Purpose: This qualitative study aimed to compare the experiences of two groups of female athletes - those with and without visual disability- who participate in sports.
Method: In-depth interviews were conducted with 16 athletes and thematic analysis of the data was done.
Results: Both groups identified various benefits of engaging in sports, including increased fitness and higher self-esteem. Para-athletes felt that sports provided them with opportunities to break stereotypes associated with disability. Both groups also identified certain barriers impeding sports participation, the most pervasive of these being poor infrastructure. In terms of differences, athletes without disability were initiated into sports at a much earlier age, had enjoyed more freedom in choosing their sport, and were given more family support than the para-athletes.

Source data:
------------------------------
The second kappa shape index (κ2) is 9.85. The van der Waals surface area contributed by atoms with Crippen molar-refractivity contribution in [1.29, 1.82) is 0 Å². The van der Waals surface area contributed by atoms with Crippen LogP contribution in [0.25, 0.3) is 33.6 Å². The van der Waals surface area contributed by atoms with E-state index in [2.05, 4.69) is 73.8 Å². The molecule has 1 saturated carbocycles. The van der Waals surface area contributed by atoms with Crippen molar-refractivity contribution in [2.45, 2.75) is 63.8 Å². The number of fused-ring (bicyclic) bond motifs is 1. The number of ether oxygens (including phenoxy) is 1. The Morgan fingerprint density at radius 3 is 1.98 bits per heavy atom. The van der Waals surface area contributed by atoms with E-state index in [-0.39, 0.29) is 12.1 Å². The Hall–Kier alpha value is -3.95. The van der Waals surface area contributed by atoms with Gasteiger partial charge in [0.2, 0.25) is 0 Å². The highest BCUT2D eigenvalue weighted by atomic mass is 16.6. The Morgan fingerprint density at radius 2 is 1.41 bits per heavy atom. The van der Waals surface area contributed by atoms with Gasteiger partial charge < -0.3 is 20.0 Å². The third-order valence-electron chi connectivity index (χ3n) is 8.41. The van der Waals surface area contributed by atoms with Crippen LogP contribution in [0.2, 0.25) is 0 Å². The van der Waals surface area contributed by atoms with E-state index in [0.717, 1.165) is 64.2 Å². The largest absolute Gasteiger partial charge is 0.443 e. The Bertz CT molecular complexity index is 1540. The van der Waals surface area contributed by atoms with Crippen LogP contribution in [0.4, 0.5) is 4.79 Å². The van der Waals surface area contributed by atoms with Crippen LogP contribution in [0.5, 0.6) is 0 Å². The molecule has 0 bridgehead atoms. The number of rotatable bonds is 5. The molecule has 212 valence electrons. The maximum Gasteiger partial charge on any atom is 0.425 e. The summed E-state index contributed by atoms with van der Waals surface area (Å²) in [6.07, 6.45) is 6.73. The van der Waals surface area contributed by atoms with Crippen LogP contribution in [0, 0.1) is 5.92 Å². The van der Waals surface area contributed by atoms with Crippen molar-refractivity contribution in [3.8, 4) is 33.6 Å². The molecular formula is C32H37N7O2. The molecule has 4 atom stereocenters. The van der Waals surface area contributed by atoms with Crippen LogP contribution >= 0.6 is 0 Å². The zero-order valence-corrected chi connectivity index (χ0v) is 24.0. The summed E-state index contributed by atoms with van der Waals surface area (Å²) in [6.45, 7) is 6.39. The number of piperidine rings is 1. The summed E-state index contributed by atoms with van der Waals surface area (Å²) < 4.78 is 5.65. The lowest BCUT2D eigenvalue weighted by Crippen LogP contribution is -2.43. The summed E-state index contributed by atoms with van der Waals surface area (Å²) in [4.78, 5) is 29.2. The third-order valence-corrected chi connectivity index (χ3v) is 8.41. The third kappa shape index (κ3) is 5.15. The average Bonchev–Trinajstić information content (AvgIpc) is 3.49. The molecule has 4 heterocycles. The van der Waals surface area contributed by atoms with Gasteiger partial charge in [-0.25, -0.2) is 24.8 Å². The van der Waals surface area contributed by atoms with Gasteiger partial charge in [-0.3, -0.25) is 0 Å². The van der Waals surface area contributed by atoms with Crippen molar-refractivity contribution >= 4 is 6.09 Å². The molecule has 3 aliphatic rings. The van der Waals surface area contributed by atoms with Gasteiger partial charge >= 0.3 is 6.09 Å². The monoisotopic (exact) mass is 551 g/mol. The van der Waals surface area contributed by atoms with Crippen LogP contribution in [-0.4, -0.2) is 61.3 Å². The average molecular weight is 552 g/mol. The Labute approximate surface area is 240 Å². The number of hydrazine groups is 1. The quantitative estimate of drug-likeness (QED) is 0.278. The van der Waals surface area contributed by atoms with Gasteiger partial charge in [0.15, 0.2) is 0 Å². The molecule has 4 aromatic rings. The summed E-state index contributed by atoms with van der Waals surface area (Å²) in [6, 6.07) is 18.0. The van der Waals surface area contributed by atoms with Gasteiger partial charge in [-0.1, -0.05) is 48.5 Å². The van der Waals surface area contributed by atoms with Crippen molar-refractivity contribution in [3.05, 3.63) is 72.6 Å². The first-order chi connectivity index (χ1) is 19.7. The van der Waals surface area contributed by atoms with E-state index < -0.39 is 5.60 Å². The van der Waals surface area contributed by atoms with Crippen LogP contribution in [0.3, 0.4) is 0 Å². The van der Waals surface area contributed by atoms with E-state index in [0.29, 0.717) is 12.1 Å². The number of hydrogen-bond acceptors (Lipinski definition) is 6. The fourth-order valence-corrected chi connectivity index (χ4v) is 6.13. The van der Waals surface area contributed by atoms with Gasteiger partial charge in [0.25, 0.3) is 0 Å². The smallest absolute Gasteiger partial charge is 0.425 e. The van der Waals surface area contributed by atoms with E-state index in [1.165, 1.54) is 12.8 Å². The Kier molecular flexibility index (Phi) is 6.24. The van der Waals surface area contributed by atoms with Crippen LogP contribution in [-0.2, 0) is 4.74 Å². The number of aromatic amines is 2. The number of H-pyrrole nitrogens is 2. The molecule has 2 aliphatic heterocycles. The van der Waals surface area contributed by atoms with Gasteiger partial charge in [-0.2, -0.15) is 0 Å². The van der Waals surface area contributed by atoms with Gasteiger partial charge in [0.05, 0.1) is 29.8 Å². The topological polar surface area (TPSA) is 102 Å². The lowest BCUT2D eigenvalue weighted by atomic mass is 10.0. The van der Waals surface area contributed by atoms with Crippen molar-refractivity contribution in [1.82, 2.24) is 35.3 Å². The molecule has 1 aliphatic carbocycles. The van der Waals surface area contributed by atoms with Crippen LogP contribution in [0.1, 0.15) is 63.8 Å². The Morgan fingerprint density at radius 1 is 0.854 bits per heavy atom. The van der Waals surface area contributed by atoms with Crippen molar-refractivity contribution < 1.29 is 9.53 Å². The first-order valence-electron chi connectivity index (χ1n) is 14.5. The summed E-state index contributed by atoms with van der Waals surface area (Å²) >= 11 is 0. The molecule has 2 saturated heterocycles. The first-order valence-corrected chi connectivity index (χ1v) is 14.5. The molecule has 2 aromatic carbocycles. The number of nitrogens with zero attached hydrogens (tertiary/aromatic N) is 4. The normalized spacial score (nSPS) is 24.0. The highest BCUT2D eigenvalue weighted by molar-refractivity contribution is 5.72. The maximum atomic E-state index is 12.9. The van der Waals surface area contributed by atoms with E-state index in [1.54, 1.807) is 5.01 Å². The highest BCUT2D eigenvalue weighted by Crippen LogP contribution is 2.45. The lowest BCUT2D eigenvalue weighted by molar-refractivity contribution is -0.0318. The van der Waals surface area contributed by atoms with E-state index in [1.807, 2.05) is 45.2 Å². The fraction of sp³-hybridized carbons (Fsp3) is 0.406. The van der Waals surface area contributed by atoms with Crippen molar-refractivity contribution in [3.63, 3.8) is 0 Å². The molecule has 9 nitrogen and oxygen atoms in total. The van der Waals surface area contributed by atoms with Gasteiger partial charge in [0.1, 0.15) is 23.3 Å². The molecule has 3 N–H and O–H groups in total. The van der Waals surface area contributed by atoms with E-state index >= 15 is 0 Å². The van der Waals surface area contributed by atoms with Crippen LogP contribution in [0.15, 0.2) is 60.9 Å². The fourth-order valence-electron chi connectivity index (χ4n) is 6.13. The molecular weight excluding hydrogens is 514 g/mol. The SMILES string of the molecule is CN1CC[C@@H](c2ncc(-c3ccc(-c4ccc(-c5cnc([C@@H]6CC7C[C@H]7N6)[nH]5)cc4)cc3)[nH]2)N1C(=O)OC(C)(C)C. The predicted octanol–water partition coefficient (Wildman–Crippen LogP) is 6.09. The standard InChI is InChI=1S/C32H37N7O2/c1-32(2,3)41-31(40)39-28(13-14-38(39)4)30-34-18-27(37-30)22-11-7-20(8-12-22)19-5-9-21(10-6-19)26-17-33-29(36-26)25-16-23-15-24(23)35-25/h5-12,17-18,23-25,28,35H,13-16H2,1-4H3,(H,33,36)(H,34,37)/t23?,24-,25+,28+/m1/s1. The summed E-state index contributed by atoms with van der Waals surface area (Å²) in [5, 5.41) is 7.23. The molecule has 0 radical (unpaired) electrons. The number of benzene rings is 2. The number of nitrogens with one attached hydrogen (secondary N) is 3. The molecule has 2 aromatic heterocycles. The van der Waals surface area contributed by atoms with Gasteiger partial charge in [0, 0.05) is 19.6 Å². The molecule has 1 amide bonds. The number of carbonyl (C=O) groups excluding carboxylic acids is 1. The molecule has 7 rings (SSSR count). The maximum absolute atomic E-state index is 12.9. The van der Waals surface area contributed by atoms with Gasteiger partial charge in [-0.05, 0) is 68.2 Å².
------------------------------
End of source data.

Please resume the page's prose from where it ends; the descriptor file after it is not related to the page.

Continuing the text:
Conclusion: An analysis of the findings in terms of the Self-Determination Theory (Deci & Ryan, 2002) indicated that needs for competence, autonomy and relatedness were being more wholly met through sports-related experiences for athletes without disability than for the para-athletes.
Implications: Current conditions within para-sport need to be improved by providing more sporting choices to athletes with disability, easier access to sports opportunities at an earlier age, development of self-efficacy with regard to sports, challenging of stereotypes, and generating awareness among parents that sports can be a viable and safe option for their daughters.